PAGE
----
One of the most promising approaches to preserve metastable SNO is by capping films with an alternative oxide with greater atmospheric stability. To date, there have been no reports of suitable capping layers for SNO. However, such an approach has been employed for DyTiO3 films via a LaAlO3 cap, which significantly enhanced the ratio of metastable Ti3+ vs d0 Ti4+19 and in SrVO3 with a TiOx cap.20 A perovskite oxide with a higher bandgap, matching A-site cation, and one that does not accept electrons from SNO would be a reasonable choice as a capping layer. SrHfO3 (SHO) is well known for its large bandgap of 6.07 eV21 and is expected to have a band alignment that prevents electron transfer,5 which makes it an ideal perovskite oxide for capping in this system. However, the delivery of both Nb and Hf is highly challenging due to their refractory natures. To overcome this discrepancy, the hybrid molecular beam epitaxy technique opens opportunities for Nb and Hf to be supplied as metal organic precursors.
In addition to PLD, molecular beam epitaxy (MBE) is well established for the synthesis of various metal oxides over the last three decades. However, repeatable growth of a complex metal oxide incorporating refractory metal cations with stoichiometric control by traditional MBE is extra challenging as it lacks the adsorption-controlled growth window. In the past decade, hybrid MBE (hMBE) has been established as a state-of-the-art technique to grow complex metal oxides where refractory metals are supplied through a metal organic precursor and the A-site cation is supplied as a metallic source.22 The hMBE technique is highly efficient in delivering low vapor pressure and refractory metals for repeatable growth of large varieties of high quality metal oxides such as SrVO3,23 BaSnO3,24 and SrTiO3 (STO)25,26 with improved stoichiometric control compared to the traditional MBE growth. Recent efforts in the synthesis of refractory metals such as Ir and Ru have also shown promise.27,28 These approaches offer significant advantages over deposition with an electron-beam evaporator in an MBE, where achieving repeatable and stable growth conditions can be a challenge.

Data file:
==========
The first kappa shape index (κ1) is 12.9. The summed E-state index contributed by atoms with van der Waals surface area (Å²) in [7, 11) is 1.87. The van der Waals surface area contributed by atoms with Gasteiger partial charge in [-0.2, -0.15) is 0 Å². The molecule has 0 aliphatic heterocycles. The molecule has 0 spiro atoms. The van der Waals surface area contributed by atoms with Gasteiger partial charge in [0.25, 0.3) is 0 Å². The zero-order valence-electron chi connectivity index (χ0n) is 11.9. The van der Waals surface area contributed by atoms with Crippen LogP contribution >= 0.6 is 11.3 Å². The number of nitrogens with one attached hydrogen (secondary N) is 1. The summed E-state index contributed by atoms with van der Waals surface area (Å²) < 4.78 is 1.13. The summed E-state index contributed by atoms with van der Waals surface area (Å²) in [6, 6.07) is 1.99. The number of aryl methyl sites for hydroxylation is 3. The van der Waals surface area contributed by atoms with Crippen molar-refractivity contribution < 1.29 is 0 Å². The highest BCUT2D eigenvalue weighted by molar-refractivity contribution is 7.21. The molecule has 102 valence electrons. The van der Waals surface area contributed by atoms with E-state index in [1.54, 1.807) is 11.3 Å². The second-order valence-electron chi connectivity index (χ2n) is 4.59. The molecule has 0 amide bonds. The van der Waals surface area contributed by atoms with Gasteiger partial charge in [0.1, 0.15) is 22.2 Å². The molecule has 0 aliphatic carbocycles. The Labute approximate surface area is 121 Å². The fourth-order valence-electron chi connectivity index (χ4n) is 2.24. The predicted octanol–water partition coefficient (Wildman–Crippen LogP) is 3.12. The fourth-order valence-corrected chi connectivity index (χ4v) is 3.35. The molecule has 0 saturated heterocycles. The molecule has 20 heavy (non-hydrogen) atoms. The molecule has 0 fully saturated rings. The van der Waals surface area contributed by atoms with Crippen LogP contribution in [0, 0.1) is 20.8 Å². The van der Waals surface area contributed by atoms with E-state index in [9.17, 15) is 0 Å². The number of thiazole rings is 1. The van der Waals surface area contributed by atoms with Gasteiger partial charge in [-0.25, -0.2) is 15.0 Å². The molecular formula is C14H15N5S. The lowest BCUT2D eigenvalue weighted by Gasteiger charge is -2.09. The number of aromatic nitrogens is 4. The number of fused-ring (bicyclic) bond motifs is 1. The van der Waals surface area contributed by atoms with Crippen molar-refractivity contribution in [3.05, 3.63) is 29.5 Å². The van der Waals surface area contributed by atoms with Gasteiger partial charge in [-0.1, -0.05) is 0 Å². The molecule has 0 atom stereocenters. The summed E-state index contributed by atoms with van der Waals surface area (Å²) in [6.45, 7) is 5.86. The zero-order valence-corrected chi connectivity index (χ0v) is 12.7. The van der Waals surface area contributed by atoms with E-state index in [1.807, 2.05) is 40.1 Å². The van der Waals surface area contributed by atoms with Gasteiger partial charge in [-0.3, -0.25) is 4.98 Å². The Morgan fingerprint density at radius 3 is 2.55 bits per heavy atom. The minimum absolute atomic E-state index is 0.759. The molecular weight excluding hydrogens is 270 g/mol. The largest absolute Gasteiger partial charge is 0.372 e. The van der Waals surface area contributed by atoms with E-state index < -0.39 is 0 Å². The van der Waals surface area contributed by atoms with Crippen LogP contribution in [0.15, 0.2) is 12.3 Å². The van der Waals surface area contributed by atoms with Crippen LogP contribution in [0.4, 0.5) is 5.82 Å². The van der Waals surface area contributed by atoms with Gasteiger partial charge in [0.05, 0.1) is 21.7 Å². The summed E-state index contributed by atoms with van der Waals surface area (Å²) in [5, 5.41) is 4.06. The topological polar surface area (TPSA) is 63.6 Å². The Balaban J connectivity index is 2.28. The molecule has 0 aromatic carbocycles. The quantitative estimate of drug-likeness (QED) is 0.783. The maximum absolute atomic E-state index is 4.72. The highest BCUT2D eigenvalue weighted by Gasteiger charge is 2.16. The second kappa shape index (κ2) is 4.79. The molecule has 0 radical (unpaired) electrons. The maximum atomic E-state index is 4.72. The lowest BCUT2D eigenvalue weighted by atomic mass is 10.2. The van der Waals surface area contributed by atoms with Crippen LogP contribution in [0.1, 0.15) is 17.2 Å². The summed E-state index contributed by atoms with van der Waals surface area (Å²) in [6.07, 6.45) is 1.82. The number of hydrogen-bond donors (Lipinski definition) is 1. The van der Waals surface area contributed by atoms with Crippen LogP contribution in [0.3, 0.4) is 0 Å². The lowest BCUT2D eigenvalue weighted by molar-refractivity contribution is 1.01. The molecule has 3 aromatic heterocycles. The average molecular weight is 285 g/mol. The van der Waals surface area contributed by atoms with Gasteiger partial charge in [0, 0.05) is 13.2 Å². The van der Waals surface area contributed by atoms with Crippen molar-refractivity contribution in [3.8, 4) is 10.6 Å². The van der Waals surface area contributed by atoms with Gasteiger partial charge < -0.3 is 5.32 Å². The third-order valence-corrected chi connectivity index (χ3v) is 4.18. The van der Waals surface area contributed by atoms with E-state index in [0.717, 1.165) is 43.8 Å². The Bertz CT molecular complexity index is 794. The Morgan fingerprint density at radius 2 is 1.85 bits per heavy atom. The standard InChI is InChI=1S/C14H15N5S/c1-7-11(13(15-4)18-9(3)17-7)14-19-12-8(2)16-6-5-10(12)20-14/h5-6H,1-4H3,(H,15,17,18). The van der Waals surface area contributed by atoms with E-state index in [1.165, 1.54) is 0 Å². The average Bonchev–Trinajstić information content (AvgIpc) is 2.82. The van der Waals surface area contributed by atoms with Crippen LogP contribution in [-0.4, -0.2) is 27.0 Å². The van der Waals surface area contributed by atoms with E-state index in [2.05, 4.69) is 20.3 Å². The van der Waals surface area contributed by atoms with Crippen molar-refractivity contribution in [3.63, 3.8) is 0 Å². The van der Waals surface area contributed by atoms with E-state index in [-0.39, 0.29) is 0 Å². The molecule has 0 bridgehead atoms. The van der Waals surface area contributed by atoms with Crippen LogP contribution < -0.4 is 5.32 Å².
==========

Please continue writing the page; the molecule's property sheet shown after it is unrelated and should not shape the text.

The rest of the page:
Selection of the precursor becomes highly important in perovskite oxide growth involving refractory metals as they determine the delivery of B-site cation. Previous reports29,30 on synthesis of Nb2O5 by atomic layer deposition (ALD) suggest that niobium ethoxide (NbOEt) and tris(diethylamido)(tert-butylimido) niobium (TDTBN) are the most suitable Nb precursors. However, NbOEt decomposition, rather than evaporation in its molecular form, has been reported due to the significantly lower vapor pressure of NbOEt compared to TDTBN.30 TDTBN is liquid at room temperature and was successfully evaporated for ALD at 65 °C using open boats due to the low vapor pressure of the precursor.30 Recent work has shown both thermal and plasma-enhanced ALD of Nb2O5 using TDTBN.31 In the case of thermal ALD, significant amounts of Nb4+ ions were observed in the films grown at high temperatures, likely because, unlike NbOEt, TDTBN contains no oxygen atoms in the molecule.31 The chemical structure of the molecule is shown in Fig. 1. The lack of oxygen in the TDTBN precursor may afford greater control over the overall oxidation of the film because the delivery of molecular O2 and oxygen plasma can be tuned to vary the oxygen chemical potential in the system over a wide range.
In this work, SNO band structure and partial density of states (pDOS) calculations are carried out by density functional theory (DFT). Metastable SNO films are grown on GdScO3 substrates using hMBE. The surface of the film is monitored during growth by reflection high energy electron diffraction (RHEED), and in vacuo x-ray photoelectron spectroscopy (XPS) is used to check the stoichiometry of the film. Possible over-oxidation of the surface or of the film is studied by analyzing the Nb 3d core level on uncapped and SHO capped samples. Correlating the valence band features further allows the investigation of the effectiveness of SHO capping in preserving Nb4+ state. The surface roughness is analyzed using atomic force microscopy (AFM) topography. Further the Nb K-edge was analyzed using x-ray near-edge spectroscopy (XANES) to check the effect of SHO capping thickness on the Nb oxidation state.
The electronic band structure of SNO was analyzed via DFT, using the Perdew–Burke–Ernzerhof (PBE) parameterization of the exchange–correlation energy.32 No Hubbard U correction parameter was employed, consistent with previous models of the material.10,12 Calculations employed projector-augmented-wave pseudopotentials33 for the description of the atomic cores with cutoff energies of 40 and 400 Ry for the wave functions and density, respectively. Cubic unit cells were fully relaxed until forces were smaller than 1.36 × 10−7 eV/Å, and band structure calculations were performed. The self-consistent potential was determined using an 8 × 8 × 8 Monkhorst–Pack mesh to sample the Brillouin zone. All calculations are carried out using the Quantum Espresso software.34